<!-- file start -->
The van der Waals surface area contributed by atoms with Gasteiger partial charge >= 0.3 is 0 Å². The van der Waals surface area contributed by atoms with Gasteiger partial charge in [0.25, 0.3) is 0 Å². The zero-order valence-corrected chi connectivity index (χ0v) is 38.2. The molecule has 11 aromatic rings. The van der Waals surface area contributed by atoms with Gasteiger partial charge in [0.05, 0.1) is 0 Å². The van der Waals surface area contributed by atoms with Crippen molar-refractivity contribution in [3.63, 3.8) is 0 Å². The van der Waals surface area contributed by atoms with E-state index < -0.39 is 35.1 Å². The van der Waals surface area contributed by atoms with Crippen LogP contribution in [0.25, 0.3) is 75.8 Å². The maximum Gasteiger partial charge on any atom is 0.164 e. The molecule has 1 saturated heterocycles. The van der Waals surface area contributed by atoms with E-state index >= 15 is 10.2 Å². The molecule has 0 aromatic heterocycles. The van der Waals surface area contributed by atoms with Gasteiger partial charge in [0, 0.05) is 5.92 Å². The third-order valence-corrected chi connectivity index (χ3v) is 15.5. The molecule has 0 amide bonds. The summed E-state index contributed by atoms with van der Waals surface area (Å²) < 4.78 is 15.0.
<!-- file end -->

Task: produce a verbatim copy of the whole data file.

The van der Waals surface area contributed by atoms with Gasteiger partial charge >= 0.3 is 0 Å². The van der Waals surface area contributed by atoms with Gasteiger partial charge in [0.25, 0.3) is 0 Å². The zero-order valence-corrected chi connectivity index (χ0v) is 38.2. The molecule has 11 aromatic rings. The van der Waals surface area contributed by atoms with Gasteiger partial charge in [0.05, 0.1) is 0 Å². The van der Waals surface area contributed by atoms with Crippen molar-refractivity contribution in [3.63, 3.8) is 0 Å². The van der Waals surface area contributed by atoms with E-state index < -0.39 is 35.1 Å². The van der Waals surface area contributed by atoms with Crippen LogP contribution in [0.25, 0.3) is 75.8 Å². The maximum Gasteiger partial charge on any atom is 0.164 e. The molecule has 1 saturated heterocycles. The van der Waals surface area contributed by atoms with E-state index >= 15 is 10.2 Å². The molecule has 0 aromatic heterocycles. The van der Waals surface area contributed by atoms with Gasteiger partial charge in [0, 0.05) is 5.92 Å². The third-order valence-corrected chi connectivity index (χ3v) is 15.5. The molecule has 0 amide bonds. The summed E-state index contributed by atoms with van der Waals surface area (Å²) < 4.78 is 15.0.